Behaviour-based systems, on the other hand, determine whether transactions are normal or suspicious based on historical behaviours. By applying machine learning algorithms to analyse large volumes of customer and counterparty profiles and transactional data, these systems uncover hidden patterns associated with normal and abnormal activities. 

Staff may also define features based on known money laundering and terrorist financing behaviours. If a customer’s behaviour deviates from historical patterns or from typical behaviours of peers, or if similar to the predefined features, the system generates an alert. 

Since relationship- and behaviour-based monitoring consider factors that are more complex and less predictable than those found in rule-based scenarios, criminals find it harder to circumvent these systems. Thus, relationship- and behaviour-based monitoring are more effective against criminals that adjust their methods to bypass detection by rule-based systems. 

Moreover, machine learning-based systems are self-learning with dynamic features, which means that they adapt to evolving money laundering and terrorist financing in near real time. This allows banks to more effectively counter money laundering and terrorist financing by significantly reducing false positives, identifying more suspicious activities, and improving SAR filing percentages.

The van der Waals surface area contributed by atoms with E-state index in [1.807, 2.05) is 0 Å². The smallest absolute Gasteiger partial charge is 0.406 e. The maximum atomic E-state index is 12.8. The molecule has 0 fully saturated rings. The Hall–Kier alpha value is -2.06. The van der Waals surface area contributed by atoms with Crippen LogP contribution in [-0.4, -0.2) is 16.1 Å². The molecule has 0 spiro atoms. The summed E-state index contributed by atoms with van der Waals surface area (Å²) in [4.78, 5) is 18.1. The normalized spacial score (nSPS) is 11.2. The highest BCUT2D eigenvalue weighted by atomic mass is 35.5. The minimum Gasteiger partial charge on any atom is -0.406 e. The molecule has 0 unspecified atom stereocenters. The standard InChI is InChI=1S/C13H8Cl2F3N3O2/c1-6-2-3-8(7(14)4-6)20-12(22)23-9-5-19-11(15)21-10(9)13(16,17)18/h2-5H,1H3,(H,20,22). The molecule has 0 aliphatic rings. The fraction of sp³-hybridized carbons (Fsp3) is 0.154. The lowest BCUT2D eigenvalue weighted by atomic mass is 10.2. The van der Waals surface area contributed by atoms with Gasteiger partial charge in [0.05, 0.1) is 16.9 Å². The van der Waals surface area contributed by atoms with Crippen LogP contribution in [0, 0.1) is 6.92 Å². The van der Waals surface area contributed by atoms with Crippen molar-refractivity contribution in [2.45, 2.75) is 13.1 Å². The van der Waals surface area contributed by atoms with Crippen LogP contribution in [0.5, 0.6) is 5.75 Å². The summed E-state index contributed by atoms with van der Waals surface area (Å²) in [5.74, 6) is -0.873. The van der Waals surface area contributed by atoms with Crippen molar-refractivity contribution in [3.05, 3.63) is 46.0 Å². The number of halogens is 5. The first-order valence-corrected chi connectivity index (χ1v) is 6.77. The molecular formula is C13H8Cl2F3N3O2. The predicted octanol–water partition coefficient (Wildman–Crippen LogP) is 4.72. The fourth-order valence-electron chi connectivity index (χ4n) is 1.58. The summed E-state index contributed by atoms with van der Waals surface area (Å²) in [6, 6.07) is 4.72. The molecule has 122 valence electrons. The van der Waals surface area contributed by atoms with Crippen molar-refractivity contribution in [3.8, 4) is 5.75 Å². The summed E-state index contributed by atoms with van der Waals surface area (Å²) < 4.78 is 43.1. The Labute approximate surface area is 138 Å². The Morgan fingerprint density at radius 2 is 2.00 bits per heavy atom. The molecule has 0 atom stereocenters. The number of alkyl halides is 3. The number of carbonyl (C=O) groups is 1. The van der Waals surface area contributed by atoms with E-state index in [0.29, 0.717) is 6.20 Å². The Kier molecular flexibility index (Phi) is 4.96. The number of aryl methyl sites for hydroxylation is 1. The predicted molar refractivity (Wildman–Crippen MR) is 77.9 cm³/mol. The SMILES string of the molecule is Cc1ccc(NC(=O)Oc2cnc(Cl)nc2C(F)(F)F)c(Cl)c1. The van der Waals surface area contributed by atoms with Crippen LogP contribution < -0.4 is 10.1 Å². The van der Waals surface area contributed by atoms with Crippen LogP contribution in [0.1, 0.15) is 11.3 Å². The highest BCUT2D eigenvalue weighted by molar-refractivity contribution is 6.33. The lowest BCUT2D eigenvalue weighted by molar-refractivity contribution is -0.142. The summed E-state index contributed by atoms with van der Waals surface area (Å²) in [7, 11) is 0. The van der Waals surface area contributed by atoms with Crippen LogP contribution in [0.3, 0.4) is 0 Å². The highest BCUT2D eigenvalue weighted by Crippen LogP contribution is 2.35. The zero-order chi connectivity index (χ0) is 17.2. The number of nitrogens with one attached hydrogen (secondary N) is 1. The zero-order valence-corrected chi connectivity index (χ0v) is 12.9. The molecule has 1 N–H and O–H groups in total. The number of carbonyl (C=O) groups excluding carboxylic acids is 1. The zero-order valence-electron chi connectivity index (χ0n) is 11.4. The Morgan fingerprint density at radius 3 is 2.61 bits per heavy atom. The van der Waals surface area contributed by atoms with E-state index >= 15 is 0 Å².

With billions of dollars lost each year to investigating false positive alerts, it’s time that financial institutions re-evaluate the techniques they’re using to shrink this ocean of false positives, into a pool whereby it’s easier to detect actual money laundering schemes. While rule-based monitoring remains a critical part of transaction monitoring, by integrating current systems with the more advanced relationship- and behaviour-based monitoring, banks can further enhance the detection of suspicious activities — combining the strengths of each method while compensating for their shortcomings. 

See also: TSB COO Suresh Viswanathan on building an IT team, tackling an analogue legacy, and “innovating on the fly”

Posted in:CIONET UK